After visiting breakaway South Ossetia on July 13 and Russian troops based deep inside Georgia, President Dmitry Medvedev traveled to Novorossiysk to inspect Russia’s main deepwater Black Sea port and nearby military facilities. Medvedev visited the Black Sea fleet flagship cruiser Moskva, attended a meeting of the military top brass and inspected troops in the 7th airborne (VDV) division based in Novorossiysk (RIA Novosti, July 14).
In South Ossetia Medvedev visited the Russian military HQ and base in Tskhinvali. He was then taken by helicopter from Tskhinvali to Akhalgory – a part of former Soviet autonomous South Ossetia that was inhabited by ethnic Georgians and was never under the control of Ossetian separatists. In the aftermath of the Russian invasion last August, Ossetian militias expelled most of the Akhalgori population. Akhalgori is only several miles of relatively good road from the Georgian capital Tbilisi, while a very bad dirt track hastily built by the Russian military connects Akhalgori to Tskhinvali. Akhalgori, which the Ossetians and Russians call Leningori, is a major forward Russian military base from where its tanks could swiftly roll into Tbilisi. Medvedev was accompanied to Tskhinvali by a large group of Russian journalists, but he went without them to Akhalgori (Kommersant, July 14). Medvedev later announced that Russian armor and military bases in South Ossetia are "a serious structure" and "this is a direct signal to those who get the itching and who get idiotic plans in their heads from time to time" (ITAR-TASS, July 13). It was clear that Medvedev’s invective was aimed at Georgia.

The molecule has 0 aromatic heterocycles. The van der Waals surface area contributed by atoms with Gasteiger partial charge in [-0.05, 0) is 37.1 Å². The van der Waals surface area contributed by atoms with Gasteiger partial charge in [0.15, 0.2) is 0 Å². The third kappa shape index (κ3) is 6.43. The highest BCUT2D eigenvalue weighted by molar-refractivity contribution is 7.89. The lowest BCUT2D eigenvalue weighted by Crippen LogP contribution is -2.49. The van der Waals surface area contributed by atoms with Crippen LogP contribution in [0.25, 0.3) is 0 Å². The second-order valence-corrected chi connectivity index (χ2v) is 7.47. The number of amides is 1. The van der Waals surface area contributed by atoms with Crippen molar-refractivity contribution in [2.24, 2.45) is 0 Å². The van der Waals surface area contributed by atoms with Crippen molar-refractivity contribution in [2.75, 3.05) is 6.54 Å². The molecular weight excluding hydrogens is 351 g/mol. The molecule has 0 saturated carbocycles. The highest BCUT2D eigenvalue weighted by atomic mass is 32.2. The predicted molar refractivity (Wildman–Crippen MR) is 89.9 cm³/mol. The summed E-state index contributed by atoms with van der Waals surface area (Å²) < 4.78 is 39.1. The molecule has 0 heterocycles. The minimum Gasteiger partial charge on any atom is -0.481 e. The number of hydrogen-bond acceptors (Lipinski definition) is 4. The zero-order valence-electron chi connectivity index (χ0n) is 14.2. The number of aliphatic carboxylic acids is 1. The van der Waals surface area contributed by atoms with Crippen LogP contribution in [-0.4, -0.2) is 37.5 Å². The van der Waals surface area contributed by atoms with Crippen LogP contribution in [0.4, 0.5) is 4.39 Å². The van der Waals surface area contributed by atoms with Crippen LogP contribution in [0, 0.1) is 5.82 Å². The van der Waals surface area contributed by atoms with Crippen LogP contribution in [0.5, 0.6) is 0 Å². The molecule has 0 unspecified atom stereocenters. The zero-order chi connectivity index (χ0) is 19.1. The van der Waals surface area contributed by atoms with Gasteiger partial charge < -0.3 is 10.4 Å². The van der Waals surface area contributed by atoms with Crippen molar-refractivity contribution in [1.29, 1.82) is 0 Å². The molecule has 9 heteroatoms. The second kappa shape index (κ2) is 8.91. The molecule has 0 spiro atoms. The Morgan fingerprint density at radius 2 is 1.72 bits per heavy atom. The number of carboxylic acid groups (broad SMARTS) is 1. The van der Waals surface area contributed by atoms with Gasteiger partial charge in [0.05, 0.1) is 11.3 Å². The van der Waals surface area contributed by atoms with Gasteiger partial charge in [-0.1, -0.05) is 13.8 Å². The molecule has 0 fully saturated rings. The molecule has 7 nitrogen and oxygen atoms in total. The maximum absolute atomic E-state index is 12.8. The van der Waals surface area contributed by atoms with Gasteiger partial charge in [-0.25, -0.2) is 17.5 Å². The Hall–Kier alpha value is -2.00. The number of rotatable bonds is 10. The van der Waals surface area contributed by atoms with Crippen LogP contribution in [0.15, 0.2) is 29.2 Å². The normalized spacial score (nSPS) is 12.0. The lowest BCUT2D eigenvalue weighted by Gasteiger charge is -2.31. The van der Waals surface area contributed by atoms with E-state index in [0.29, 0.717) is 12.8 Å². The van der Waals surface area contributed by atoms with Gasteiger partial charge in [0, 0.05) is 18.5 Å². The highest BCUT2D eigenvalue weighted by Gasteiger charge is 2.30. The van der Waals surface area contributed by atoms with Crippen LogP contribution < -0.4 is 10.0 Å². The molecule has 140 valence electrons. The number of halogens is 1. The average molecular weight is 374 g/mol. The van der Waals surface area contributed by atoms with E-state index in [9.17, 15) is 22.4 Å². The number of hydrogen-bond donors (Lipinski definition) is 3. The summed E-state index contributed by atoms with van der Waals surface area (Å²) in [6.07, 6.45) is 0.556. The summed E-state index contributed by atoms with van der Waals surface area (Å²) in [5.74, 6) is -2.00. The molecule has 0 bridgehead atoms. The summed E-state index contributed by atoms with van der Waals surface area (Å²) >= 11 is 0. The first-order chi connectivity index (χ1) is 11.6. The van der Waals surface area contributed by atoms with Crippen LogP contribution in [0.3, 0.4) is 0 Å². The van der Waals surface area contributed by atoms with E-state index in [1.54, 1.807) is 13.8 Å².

In Novorossiysk Medvedev attended a meeting of the top brass together with the Defense Minister Anatoly Serdyukov and his first deputy the Chief of the General Staff Army-General Nikolai Makarov. They assessed the results of the massive military exercises Kavkaz-2009 that began on June 29 and officially ended on July 6. Kavkaz-2009 involved Russian air, army and naval forces and were deployed on Georgia’s borders as well as in occupied Abkhazia and South Ossetia (EDM, June 18).
In a statement at the military meeting, Medvedev issued more warnings aimed at Georgia and its President Mikheil Saakashvili. "I would not like to specially recount what happened last year and what we encountered and were forced to give a tough, but pretty effective response," stated Medvedev, "I hope this lesson will be well remembered by those who are trying to reshape the current order and solve their personal problems by violence." Medvedev added, "To us the main lesson of these events is the need to hold constant, massive and highly effective military exercises in all the branches of our armed forces" (RIA Novosti, July 14). Russian officials and the media have frequently accused Georgia of planning a new "revenge" attack on Abkhazia and South Ossetia (EDM, June 25). It is clear that Moscow is ready to meet any provocation with a crushing blow.